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example, accepts that a State may levy taxes against persons not within its territory as long as there is a real link between the State and the proposed taxpayer, whether it is nationality or domicile. The legislative supremacy of a State within its territory is well established in International Law. However, this supremacy may be challenged in cases where a State adopts laws that are contrary to the rules of International Law. In such cases, a State will be liable for breach of International Law. 2: Executive Jurisdiction: It is the capacity of a State to act and to enforce its laws within its territory. Generally, since States are independent of each other and possess territorial sovereignty, they have no authority to carry out their functions on foreign territory. No state has the authority to infringe the territorial sovereignty of another State. In this sense, a State cannot enforce its laws upon foreign territory without the consent of the host State; otherwise it will be liable for breach of International Law. 3: Judicial Jurisdiction It is the capacity of the courts of a State to try legal cases. A State has an exclusive authority to create courts and assign their jurisdiction, and to lay down the procedures to be followed. However, in doing so, it cannot by any means alter the way in which foreign courts operate.

Principles of Jurisdiction: There are a number of principles upon which the courts of a State can claim jurisdiction. In civil matters, the principles range from the mere presence of the defendant in the territory of a State to the nationality and domicile principles. In criminal matters, they range from territorial principle to universality principle.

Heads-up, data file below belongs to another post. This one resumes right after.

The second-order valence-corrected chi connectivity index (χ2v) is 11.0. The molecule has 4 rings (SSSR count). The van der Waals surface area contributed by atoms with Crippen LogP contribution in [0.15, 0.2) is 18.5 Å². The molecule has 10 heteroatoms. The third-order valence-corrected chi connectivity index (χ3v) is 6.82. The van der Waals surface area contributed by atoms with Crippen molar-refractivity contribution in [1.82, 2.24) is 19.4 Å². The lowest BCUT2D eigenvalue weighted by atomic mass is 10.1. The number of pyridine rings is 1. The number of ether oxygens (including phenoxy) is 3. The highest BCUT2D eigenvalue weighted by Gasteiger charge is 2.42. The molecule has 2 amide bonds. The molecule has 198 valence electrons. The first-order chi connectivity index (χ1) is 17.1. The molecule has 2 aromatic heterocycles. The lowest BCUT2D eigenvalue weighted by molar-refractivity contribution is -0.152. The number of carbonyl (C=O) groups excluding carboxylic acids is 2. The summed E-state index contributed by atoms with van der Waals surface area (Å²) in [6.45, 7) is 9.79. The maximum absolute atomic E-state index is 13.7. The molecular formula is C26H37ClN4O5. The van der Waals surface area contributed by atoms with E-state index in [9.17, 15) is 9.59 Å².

The Territorial Principle: This principle is derived from the concept of State sovereignty. It means that a State has the primary jurisdiction over all events taking place in its territory regardless of the nationality of the person responsible. It is the dominant ground of jurisdiction in International Law. All other State must respect the supremacy of the State over its territory, and consequently must not interfere in its internal affairs or in its territorial jurisdiction.

P a g e | 32 Anfal Academy The territorial jurisdiction of State extends over its land, its national airspace, its internal water, its territorial sea, its national aircrafts, and its national vessels. It encompasses not only crimes committed on its territory but also crimes that have effects within its territory. In such a case a concurrent jurisdiction occurs, a subjective territorial jurisdiction may be exercised by the State in whose territory the crime was committed, and an objective territorial jurisdiction may be exercised by the State in whose territory the crime had its effect.

The Nationality Principle The nationality principle implies that a State jurisdiction extends to its nationals and actions they take beyond its territory. It is based upon the notion that the link between the State and its nationals is a personal one independent of location. Criminal jurisdiction based on the nationality principle is universally accepted. While civil law countries make extensive use of it, the Common Law countries use it with respect to major crimes such as murder and treason. The Common Law countries, however, do not challenge the extensive use of this principle by other countries.